There are less awkward ways to introduce oneself, but for the sake of brevity, indulge me: I am a Christian drunk. Yes, there’s nuance to unpack, as everyone is so prone to say these days, and yes, I’ve been sober for some time. The truth is the truth, though, and the truth put another way is this: Gin and I are not good dance partners.

For a spell, I enjoyed the thought of writing the Great American Novel, and I gave it the old college try. I wrote in the evenings, always under the influence of gin or whiskey. The liquor loosened the voice of the muse—the Siren?—who distracted me from some very real pains in a very heavy season of life. At some point, the distractions became more more frequent, my lack of presence more pronounced. [tweetherder]Alcohol replaces things, see. Replaces responsibility. Replaces creativity.[/tweetherder] Replaces family, perhaps.

Continue reading at the Story Nashville blog.


Cover.FrancisThanks for stopping in! If you enjoy reading here, sign up to receive my bi-monthly Tiny Letter. In my most recent edition, I'm discussing the discovery of "The Quiet Sober." Sign up and receive access to my serial eBook, Dear Little Brothers.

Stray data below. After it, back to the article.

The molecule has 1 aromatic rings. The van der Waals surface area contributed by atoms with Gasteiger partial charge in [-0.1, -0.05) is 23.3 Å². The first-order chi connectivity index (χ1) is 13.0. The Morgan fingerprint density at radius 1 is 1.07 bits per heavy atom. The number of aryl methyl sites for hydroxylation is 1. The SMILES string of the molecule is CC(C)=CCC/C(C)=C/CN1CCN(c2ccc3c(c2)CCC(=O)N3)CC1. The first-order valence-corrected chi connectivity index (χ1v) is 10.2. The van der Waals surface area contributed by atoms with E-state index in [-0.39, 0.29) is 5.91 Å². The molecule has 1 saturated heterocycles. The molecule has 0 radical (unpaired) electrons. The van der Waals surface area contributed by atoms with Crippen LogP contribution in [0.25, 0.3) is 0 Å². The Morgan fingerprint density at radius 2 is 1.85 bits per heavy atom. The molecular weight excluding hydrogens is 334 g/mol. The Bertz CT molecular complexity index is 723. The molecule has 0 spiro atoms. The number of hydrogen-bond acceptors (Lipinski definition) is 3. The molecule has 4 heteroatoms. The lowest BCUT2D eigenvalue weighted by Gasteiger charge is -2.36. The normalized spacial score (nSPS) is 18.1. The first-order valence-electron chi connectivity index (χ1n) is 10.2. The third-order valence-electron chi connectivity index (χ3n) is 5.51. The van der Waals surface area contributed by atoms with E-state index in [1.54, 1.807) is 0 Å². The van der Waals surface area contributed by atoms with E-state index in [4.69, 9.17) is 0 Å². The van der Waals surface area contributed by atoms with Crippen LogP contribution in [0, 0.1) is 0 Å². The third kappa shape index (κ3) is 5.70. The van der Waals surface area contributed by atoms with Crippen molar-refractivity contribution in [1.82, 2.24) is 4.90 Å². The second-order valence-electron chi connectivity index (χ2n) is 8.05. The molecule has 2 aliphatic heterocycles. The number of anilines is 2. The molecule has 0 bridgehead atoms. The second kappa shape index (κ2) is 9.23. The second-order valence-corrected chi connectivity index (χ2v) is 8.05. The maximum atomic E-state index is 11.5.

How to Write Unafraid

I've been in a bit of a back and forth with a couple of friends, and we're asking, [tweetherder text="What would you write if you wrote unafraid? #WriteUnafraid"]"what would you write if you wrote unafraid?”[/tweetherder] Perhaps a more universal way of stating the proposition (so it applies not only to writers) is this: [tweetherder text="What would you say if you could cut the crap? #WriteUnafraid"]what would you say if you could cut the crap?[/tweetherder] It’s crass; I know. But it’s the sort of question that begs honesty--maybe too much honesty. I've been considering the question, really pondering it. I’ve been asking whether I hold back too much, or whether I write what I think folks would rather hear, or whether I’m namby-pamby with my words. If there’s anything I’d rather not be, it’s namby-pamby, so last night I wrote out my truth and posted it on my Facebook page.

My two cents went something like this: